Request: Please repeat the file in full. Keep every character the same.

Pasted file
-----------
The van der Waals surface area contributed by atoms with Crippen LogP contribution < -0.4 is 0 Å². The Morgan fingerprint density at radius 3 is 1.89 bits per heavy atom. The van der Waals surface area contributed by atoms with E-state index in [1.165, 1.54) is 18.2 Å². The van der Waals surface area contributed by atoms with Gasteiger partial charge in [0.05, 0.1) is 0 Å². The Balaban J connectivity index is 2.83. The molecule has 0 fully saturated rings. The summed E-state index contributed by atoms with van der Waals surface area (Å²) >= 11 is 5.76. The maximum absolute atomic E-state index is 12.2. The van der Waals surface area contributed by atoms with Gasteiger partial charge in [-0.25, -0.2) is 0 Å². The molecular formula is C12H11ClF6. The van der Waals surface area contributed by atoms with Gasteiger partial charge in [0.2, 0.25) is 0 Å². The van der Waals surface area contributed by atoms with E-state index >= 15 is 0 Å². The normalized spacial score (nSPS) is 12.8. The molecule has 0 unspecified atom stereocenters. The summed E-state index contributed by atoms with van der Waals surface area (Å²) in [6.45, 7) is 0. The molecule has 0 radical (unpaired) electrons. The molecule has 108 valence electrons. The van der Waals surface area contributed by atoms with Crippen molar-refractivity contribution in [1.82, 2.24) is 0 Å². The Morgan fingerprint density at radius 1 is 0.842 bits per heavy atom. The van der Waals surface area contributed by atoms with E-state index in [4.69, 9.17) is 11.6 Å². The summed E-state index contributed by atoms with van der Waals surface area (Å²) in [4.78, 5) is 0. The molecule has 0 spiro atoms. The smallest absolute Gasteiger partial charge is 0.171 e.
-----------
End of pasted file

The van der Waals surface area contributed by atoms with Crippen LogP contribution < -0.4 is 0 Å². The Morgan fingerprint density at radius 3 is 1.89 bits per heavy atom. The van der Waals surface area contributed by atoms with E-state index in [1.165, 1.54) is 18.2 Å². The van der Waals surface area contributed by atoms with Gasteiger partial charge in [0.05, 0.1) is 0 Å². The Balaban J connectivity index is 2.83. The molecule has 0 fully saturated rings. The summed E-state index contributed by atoms with van der Waals surface area (Å²) >= 11 is 5.76. The maximum absolute atomic E-state index is 12.2. The van der Waals surface area contributed by atoms with Gasteiger partial charge in [-0.25, -0.2) is 0 Å². The molecular formula is C12H11ClF6. The van der Waals surface area contributed by atoms with Gasteiger partial charge in [0.2, 0.25) is 0 Å². The van der Waals surface area contributed by atoms with E-state index >= 15 is 0 Å². The normalized spacial score (nSPS) is 12.8. The molecule has 0 unspecified atom stereocenters. The summed E-state index contributed by atoms with van der Waals surface area (Å²) in [6.45, 7) is 0. The molecule has 0 radical (unpaired) electrons. The molecule has 108 valence electrons. The van der Waals surface area contributed by atoms with Crippen molar-refractivity contribution in [1.82, 2.24) is 0 Å². The Morgan fingerprint density at radius 1 is 0.842 bits per heavy atom. The van der Waals surface area contributed by atoms with E-state index in [4.69, 9.17) is 11.6 Å². The summed E-state index contributed by atoms with van der Waals surface area (Å²) in [4.78, 5) is 0. The molecule has 0 spiro atoms. The smallest absolute Gasteiger partial charge is 0.171 e.